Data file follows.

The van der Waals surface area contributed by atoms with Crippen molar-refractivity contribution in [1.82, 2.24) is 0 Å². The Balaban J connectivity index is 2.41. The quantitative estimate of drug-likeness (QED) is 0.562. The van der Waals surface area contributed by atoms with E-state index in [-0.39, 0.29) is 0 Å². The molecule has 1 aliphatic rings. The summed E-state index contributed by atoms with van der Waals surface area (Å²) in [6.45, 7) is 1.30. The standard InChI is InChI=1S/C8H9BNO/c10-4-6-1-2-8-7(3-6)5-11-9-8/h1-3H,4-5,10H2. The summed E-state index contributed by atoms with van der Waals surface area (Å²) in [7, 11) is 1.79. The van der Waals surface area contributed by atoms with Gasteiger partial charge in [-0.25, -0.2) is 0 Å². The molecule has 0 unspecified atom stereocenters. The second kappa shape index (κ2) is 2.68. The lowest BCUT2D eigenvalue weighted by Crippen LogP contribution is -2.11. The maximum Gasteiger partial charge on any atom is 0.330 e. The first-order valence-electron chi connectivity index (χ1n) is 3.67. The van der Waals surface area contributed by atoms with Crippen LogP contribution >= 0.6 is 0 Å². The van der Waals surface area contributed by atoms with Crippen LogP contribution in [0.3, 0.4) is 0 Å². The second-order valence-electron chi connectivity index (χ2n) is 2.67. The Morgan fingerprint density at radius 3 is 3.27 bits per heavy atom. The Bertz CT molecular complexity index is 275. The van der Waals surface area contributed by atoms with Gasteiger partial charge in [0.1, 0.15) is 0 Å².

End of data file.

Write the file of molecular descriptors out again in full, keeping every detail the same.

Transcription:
The van der Waals surface area contributed by atoms with Crippen molar-refractivity contribution in [1.82, 2.24) is 0 Å². The Balaban J connectivity index is 2.41. The quantitative estimate of drug-likeness (QED) is 0.562. The van der Waals surface area contributed by atoms with E-state index in [-0.39, 0.29) is 0 Å². The molecule has 1 aliphatic rings. The summed E-state index contributed by atoms with van der Waals surface area (Å²) in [6.45, 7) is 1.30. The standard InChI is InChI=1S/C8H9BNO/c10-4-6-1-2-8-7(3-6)5-11-9-8/h1-3H,4-5,10H2. The summed E-state index contributed by atoms with van der Waals surface area (Å²) in [7, 11) is 1.79. The van der Waals surface area contributed by atoms with Gasteiger partial charge in [-0.25, -0.2) is 0 Å². The molecule has 0 unspecified atom stereocenters. The second kappa shape index (κ2) is 2.68. The lowest BCUT2D eigenvalue weighted by Crippen LogP contribution is -2.11. The maximum Gasteiger partial charge on any atom is 0.330 e. The first-order valence-electron chi connectivity index (χ1n) is 3.67. The van der Waals surface area contributed by atoms with Crippen LogP contribution >= 0.6 is 0 Å². The van der Waals surface area contributed by atoms with Crippen LogP contribution in [0.3, 0.4) is 0 Å². The second-order valence-electron chi connectivity index (χ2n) is 2.67. The Morgan fingerprint density at radius 3 is 3.27 bits per heavy atom. The Bertz CT molecular complexity index is 275. The van der Waals surface area contributed by atoms with Gasteiger partial charge in [0.1, 0.15) is 0 Å².